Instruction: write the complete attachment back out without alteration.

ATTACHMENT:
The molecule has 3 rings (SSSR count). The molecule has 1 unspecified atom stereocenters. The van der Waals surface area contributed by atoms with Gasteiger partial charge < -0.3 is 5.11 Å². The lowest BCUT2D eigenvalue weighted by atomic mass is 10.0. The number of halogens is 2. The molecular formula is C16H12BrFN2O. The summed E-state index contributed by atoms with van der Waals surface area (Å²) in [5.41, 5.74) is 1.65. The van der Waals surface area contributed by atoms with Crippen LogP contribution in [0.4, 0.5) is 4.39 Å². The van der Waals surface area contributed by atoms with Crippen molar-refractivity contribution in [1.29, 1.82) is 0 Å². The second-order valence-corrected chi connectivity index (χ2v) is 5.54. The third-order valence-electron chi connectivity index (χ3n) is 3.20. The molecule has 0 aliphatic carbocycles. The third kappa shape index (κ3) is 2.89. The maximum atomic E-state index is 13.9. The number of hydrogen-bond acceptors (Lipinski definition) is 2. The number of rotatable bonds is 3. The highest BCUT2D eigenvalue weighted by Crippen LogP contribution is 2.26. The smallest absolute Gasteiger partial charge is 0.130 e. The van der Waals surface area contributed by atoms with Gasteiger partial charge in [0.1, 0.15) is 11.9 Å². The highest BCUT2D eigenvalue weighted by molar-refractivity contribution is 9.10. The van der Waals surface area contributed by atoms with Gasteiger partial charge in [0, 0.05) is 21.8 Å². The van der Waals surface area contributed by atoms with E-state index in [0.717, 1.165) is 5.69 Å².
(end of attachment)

The molecule has 3 rings (SSSR count). The molecule has 1 unspecified atom stereocenters. The van der Waals surface area contributed by atoms with Gasteiger partial charge < -0.3 is 5.11 Å². The lowest BCUT2D eigenvalue weighted by atomic mass is 10.0. The number of halogens is 2. The molecular formula is C16H12BrFN2O. The summed E-state index contributed by atoms with van der Waals surface area (Å²) in [5.41, 5.74) is 1.65. The van der Waals surface area contributed by atoms with Crippen LogP contribution in [0.4, 0.5) is 4.39 Å². The van der Waals surface area contributed by atoms with Crippen molar-refractivity contribution in [1.29, 1.82) is 0 Å². The second-order valence-corrected chi connectivity index (χ2v) is 5.54. The third-order valence-electron chi connectivity index (χ3n) is 3.20. The molecule has 0 aliphatic carbocycles. The third kappa shape index (κ3) is 2.89. The maximum atomic E-state index is 13.9. The number of hydrogen-bond acceptors (Lipinski definition) is 2. The number of rotatable bonds is 3. The highest BCUT2D eigenvalue weighted by Crippen LogP contribution is 2.26. The smallest absolute Gasteiger partial charge is 0.130 e. The van der Waals surface area contributed by atoms with Gasteiger partial charge in [0.1, 0.15) is 11.9 Å². The highest BCUT2D eigenvalue weighted by molar-refractivity contribution is 9.10. The van der Waals surface area contributed by atoms with Gasteiger partial charge in [0, 0.05) is 21.8 Å². The van der Waals surface area contributed by atoms with E-state index in [0.717, 1.165) is 5.69 Å².